6 Personal Performance Monitors

December 17, 2015

  • by
  • Peter Reese

For athletes aiming for speed, endurance and sport-specific power, there’s a big world of personal technology to explore.  Active Junky jumps in with several noteworthy additions to the category.

Mio Velo:  Next in the cycle

Mio velo3 Mio Velo

Active Junky’s tested the non-velo version extensively (several generations, actually) with extremely positive results.  The MIO line is characterized by 1) simple function selection, 2) in-motion, zone-based monitoring and 3) meaningful data capture.  Add in the streamlined design and the Velo version provides baseline EKG stats as it links seamlessly to ANT+ peripherals; speed and cadence included.   Bluetooth SMART makes it work with future upgrades. 

Tester Quote: “No chest strap for cyclists is a big deal – if they’re ready to trust MIO as we do.  Love the zone system that keeps my eyes on the road instead of reading a complex display.  Battery life is solid and charging hardware is reliable.”

Best For: Aspiring racers and multi-sport athletes cross-training on the bike

TickrX:  Another Wahoo wonder

Don’t lump this one into the fitness monitor category despite its capable handling of heart rate and activity.  Onboard memory freed testers from carrying a second device to, once again, center on the miles and reps ahead.  Wahoo’s reliability and intuitive app(s) complement simplified training with BURN and BURST programs.  At Active Junky, testers don’t mind creating their own programs; TickrX excels for self-starters.  Motion Analytics adds some play value into the equation. 

Tester Quote: “Wahoo works.  Fiddle around as much as you want but this one sets the pace for quick starting performance monitoring.  As a cyclist, I need to recommend the Blue SC Speed and Cadence Sensor as a serious, waterproof tool with low drag.”

Best For: Multi-sport training, self-starters and data lovers

Check out The TickrX >

Jabra Sport Pulse:  On your mark

Jabra pulse 1 Jabra Sport Pulse Wireless Earbuds

Runners, listen up.  Wireless, lightweight inner ear heart monitoring is a beautiful thing.  Active Junky testers, once they’d adjusted the rubber form and the looped cord, got free on road and trail.  Set your zones – and listen to the voice now inside your head.  Mix in music if that’s your thing with high-quality, full-range sound from Jabra (in partnership with Dolby Labs).  Battery life is passable, programming is straightforward and comfort is nearly delicious.   The only drawback here is the tendency of the left-to-right cord to catch in dense brush or woods (you might be wondering what we were doing way back there).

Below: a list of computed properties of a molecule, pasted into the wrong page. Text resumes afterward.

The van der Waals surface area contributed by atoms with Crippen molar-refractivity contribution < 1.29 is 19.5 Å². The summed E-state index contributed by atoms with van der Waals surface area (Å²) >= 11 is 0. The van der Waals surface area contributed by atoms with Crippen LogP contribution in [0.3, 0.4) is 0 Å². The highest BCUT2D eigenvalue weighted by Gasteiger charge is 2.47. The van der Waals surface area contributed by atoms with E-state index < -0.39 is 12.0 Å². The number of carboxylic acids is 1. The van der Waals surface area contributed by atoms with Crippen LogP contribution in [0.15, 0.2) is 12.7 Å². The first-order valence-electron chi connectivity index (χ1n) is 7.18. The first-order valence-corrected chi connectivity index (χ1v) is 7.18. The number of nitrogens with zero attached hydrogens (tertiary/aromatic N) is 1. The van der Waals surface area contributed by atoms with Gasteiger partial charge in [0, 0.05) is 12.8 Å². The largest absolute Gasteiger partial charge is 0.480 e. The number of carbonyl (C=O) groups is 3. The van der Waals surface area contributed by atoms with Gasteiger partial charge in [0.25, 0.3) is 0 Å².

Tester Quote: “The app is solid and the phones fit well.  I tried cycling with them but the nature of biking movements doesn’t keep the earpiece stable.  For running, Jabra’s a solid, 16g performance product that pairs consistently.”

Best For: Serious runners

Vert Jump Device:  Ready for takeoff, again.

Get a handle on your airborne antics, training- and game-wise, with this dedicated device.  While basketball and volleyball are the main markets, Active Junky likes this one for measuring plyometric performance as part of a Cross-Fit or other program.  Watch real-time with the wearable, clippable device while your smart device stores it all for later.  Vert pushes hard on the sharing element of Jump but testers didn’t play that game. Preparing for ski and ride season was the focus.

Tester Quote: “Getting both a clip and belt was good.  The device pretty much stays out of the way and is best without carrying a smart device around during my sessions.  USA-made is nice bonus.”

Best For: Working on power and endurance for snowsports, rock and ice climbers pushing harder routes

Check out The Vert Jump Device >

Pear Training Intelligence:  The fruit of your labors

Bad wordplay aside, some outdoor athletes will like this platform.  Pear branches into 100s of “curated” workouts supported by in-ear coaching.  Evaluators liked the under-$100 pricing, lightweight heart monitor and unique earphones attributed to collaboration with Special Forces; seven contact points give Pear a fairly customized fit.  Audio quality is reasonable, workout routines worthwhile and the monitor fairly accurate.

Tester Quote: “TRX workouts are one reason to use Pear.  I like the one-year warranty on a product that gets heavy use across seasons and activities.  Maintaining the workout’s intensity was easier than with some, more basic products.”

Best For: Connecting workouts with specific activities (up to the user to link them)

Check out The Pear Mobile Training Intelligence System >

Misfit Shine:  By land and sea

This one got the nod from Active Junky as a road or trail triathlete’s wingman.  Waterproof down to 50m, Shine is a bright spot whether in swimming lanes or open water.  As with others, the app well suits the mission by generating graphic representations of training sessions as well as daily activity.  Here’s the biggest news; Shine’s powered by a replaceable coin cell battery to set the wearer free for up to six months (plan on closer to four) while storing data for days if there’s no time to sync it up.  Black sport band, clip and clasp stay secure during the ups and downs of any workout.

Tester Quote: “Tracking sleep was a minor but useful adjunct function of Shine.  The twelve-LED, 4mm thick watch gives it a polished look if you’re short on something to wear on your wrist at work or at a restaurant.”

Best For: Shooting the gap between making your own rules and getting in someone else’s race

Check out Misfit Shine >

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